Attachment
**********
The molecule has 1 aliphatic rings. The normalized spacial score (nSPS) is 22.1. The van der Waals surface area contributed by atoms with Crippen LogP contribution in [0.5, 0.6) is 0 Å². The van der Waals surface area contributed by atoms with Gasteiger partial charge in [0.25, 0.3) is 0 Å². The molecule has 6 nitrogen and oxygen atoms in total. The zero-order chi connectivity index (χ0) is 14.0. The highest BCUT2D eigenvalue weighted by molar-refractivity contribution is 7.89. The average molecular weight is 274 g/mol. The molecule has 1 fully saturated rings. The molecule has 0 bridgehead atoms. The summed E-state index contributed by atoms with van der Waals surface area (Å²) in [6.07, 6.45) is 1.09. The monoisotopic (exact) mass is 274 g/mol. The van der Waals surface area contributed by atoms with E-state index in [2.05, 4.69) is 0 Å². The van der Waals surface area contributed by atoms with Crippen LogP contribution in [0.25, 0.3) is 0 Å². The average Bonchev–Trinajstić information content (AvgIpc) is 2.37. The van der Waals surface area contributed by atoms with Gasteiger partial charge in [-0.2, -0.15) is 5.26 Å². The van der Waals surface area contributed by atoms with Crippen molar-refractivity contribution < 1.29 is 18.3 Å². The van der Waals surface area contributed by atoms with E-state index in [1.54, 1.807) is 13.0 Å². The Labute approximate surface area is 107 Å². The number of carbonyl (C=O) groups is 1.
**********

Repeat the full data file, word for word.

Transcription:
The molecule has 1 aliphatic rings. The normalized spacial score (nSPS) is 22.1. The van der Waals surface area contributed by atoms with Crippen LogP contribution in [0.5, 0.6) is 0 Å². The van der Waals surface area contributed by atoms with Gasteiger partial charge in [0.25, 0.3) is 0 Å². The molecule has 6 nitrogen and oxygen atoms in total. The zero-order chi connectivity index (χ0) is 14.0. The highest BCUT2D eigenvalue weighted by molar-refractivity contribution is 7.89. The average molecular weight is 274 g/mol. The molecule has 1 fully saturated rings. The molecule has 0 bridgehead atoms. The summed E-state index contributed by atoms with van der Waals surface area (Å²) in [6.07, 6.45) is 1.09. The monoisotopic (exact) mass is 274 g/mol. The van der Waals surface area contributed by atoms with E-state index in [2.05, 4.69) is 0 Å². The van der Waals surface area contributed by atoms with Crippen LogP contribution in [0.25, 0.3) is 0 Å². The average Bonchev–Trinajstić information content (AvgIpc) is 2.37. The van der Waals surface area contributed by atoms with Gasteiger partial charge in [-0.2, -0.15) is 5.26 Å². The van der Waals surface area contributed by atoms with Crippen molar-refractivity contribution < 1.29 is 18.3 Å². The van der Waals surface area contributed by atoms with E-state index in [1.54, 1.807) is 13.0 Å². The Labute approximate surface area is 107 Å². The number of carbonyl (C=O) groups is 1.